Save the script, and open Unity. Press Play. Press Alt/Option, and move the cursor until the crosshair is on top of Button. The console will print the message “Button” constantly because every time the Update method is called, it sees that we are looking at the button, and it prints the message.

Save your project. Want to learn more about buttons? Check out our Unity3D course, where you build 30 virtual reality games!

New eBook Release! Ultimate iOS 10, Xcode 8 Development Book

Want to learn how to build an app from scratch using Xcode? The Ultimate iOS 10, Xcode 8 Development Book by Mammoth Interactive is now available as an eBook! Get it here for only 25.99.

This eBook takes you step by step through designing, coding, and testing different iOS applications. The code is easy to follow along with. The eBook’s numerous screenshots ensure that no rner is left behind.

The Ultimate iOS 10, Xcode 8 Development Book contains 3 parts:

1. Playground – In Part 1, you learn the foundations of Xcode using Swift 3.0’s Playground. The Playground is the perfect place to test code in real-time. We use the Playground to introduce coding topics like variables, functions, and loops.

2. UI Elements – Apps are made up of User Interface (UI) elements. In Part 2, you create Projects to test common UI elements, including labels, buttons, and text fields. With code, you learn to implement the objects to give them functionality.

3. Example Apps – In Part 3, we create functioning apps. To build an app, we design its layout and implement its functionality. You learn how to test your apps by running them in the Simulator.

Get the eBook here today!

Designing a Button | Unity Tutorial

In virtual reality (VR) games, one of the few interactions a player can make is press a button by looking at it. In this tutorial, we will design a button in Unity. If you are a beginner and want to learn how to build virtual reality games, check out our Unity3D course!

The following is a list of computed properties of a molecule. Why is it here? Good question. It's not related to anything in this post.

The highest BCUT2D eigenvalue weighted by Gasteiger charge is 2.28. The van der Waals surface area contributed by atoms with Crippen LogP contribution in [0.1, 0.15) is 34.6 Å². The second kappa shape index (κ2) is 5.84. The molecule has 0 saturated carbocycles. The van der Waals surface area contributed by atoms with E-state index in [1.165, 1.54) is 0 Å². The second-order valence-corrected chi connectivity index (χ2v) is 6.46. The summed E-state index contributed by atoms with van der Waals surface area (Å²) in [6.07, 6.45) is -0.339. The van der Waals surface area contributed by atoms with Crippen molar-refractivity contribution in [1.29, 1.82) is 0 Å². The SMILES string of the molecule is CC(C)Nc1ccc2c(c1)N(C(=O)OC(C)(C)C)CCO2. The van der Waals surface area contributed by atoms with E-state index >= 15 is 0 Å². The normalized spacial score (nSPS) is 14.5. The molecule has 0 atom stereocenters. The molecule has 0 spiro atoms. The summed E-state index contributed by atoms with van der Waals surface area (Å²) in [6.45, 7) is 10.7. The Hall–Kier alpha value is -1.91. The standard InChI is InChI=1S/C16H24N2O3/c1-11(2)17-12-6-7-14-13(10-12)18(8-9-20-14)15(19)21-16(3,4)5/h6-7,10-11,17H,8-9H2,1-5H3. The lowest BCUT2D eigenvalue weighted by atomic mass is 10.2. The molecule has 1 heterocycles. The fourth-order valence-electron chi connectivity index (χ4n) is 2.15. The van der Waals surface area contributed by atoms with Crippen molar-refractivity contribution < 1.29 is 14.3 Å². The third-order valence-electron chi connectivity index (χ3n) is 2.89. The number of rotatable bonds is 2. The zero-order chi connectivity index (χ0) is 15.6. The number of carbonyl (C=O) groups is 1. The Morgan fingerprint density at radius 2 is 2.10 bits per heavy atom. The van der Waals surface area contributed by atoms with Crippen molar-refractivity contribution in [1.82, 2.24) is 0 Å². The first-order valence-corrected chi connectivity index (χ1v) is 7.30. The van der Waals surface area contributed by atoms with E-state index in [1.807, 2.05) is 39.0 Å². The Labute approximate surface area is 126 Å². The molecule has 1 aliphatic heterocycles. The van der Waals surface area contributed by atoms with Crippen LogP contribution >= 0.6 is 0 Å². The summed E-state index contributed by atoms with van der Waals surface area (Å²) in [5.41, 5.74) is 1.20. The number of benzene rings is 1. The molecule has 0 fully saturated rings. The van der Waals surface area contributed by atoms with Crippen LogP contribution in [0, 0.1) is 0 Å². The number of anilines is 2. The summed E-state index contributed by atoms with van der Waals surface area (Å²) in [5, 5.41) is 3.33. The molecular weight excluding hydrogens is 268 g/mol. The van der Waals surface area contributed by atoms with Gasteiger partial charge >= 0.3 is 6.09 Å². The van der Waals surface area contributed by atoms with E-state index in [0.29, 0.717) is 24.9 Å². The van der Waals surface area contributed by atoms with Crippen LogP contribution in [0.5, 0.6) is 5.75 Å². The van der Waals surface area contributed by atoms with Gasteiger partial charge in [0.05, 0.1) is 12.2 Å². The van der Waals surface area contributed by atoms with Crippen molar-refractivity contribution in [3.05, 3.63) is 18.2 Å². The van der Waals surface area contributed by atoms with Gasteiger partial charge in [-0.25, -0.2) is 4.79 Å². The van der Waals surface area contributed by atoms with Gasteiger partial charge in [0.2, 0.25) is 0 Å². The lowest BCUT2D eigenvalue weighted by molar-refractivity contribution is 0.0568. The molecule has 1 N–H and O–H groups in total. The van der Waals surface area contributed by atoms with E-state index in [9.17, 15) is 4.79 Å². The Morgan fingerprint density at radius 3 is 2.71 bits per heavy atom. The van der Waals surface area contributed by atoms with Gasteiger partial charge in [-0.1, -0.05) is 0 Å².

VR has limited interactions with keys. Other devices like computers or Xbox, which have a lot of keys that players can press to interact with the game. Create a cube in the Hierarchy. We will have the cube work like a button. Give Cube the position 0 -1 -5. Change its X Scale value to 2.

Create a material in the Assets folder. Make sure that you do not create the material in the Google SDK folders. Name the material “ButtonMaterial”. Drag ButtonMaterial to Cube in the Scene. Change the color of ButtonMaterial to green with RGB values such as 0 184 100.

We will have the button be somewhat see-through. From the Rendering Mode menu in the Inspector, select “Transparent”.

In the Color window, set the alpha of ButtonMaterial to 147.

We will have the button contain some text. Right-click on “Cube” in the Hierarchy. Select 3D Object > 3D Text. “New Text” will appear in the Hierarchy. The text “Hello World” will appear in the Scene.

Set the X Scale value of New Text to 0.5. In the Text Mesh component, set Anchor to “Middle center” and Alignment to “Center”.

Set the text to sit just in front of the cube by changing its Z position to -0.7. Change Font Size to 15. In the Text property of Text Mesh, change “Hello World” to “Btn” (a shortened form of “Button”).

The text “Btn” will be of poor quality in the Scene. To correct this, scale down New Text in the Transform component. Then increase its font size in the Text Mesh component.

As such, the button’s text will be of better quality. Rename New Text “Label”. Rename Cube “Button”. Want to learn more? Check out our Unity3D course, where you build 30 virtual reality games!